One of the first things I learned when I was training as a broadcaster was to record myself and listen intently on how I generally deliver speeches. It’s painful, excruciatingly painful to do this, but it’s absolutely necessary. To listen to your own voice and hear yourself committing mistakes while talking in front of a crowd is, to me, one of the most difficult part of my training as a broadcaster. Do this, listen well and study yourself, and the fillers you often use; you’ll cringe when you notice how frequently you express them. The moment you are conscious of those speech crutches, you will be more careful next time you address an audience. That’s the key: awareness. When you’re mindful of an error, admit that you commit it, then you’re on your way to correct it.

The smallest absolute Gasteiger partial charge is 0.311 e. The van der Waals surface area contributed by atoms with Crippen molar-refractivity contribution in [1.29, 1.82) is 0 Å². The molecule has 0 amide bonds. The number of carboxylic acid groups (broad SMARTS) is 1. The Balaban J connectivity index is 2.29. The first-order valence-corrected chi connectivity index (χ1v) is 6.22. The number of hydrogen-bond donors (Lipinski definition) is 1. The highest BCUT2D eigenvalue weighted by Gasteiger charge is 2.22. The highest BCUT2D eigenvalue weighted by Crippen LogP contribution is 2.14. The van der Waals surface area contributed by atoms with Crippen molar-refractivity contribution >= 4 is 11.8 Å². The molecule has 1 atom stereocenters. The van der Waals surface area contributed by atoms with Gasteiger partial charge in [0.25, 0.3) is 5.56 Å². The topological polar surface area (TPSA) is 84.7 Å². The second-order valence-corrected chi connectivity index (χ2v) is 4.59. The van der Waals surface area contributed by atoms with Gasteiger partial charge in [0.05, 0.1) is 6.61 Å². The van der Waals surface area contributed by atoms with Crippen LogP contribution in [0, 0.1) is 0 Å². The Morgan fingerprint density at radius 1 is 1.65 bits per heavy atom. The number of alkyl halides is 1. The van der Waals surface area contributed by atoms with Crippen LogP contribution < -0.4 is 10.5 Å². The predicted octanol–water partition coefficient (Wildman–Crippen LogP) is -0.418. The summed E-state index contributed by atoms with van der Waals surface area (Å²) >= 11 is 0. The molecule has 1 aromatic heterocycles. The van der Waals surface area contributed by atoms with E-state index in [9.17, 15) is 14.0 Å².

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Replace your “ums” and “likes” with pre-planned transitional fillers.

When you say “um” you are telling your audience you are gathering your thoughts and that your train of thought is not yet finished. A better alternative is to get ready with transitional phrases. Instead of saying “um” say “moving on,” or “why don’t we talk about,” or “another important point is…” When you start applying this lesson, you’ll feel a bit of a fake, but as you practice using these transitional phrases, they will start to sound more natural. You can apply the tip (recording yourself) before this while practicing and you’ll be on your way to polish your speaking skills.

Establish an intimate rapport.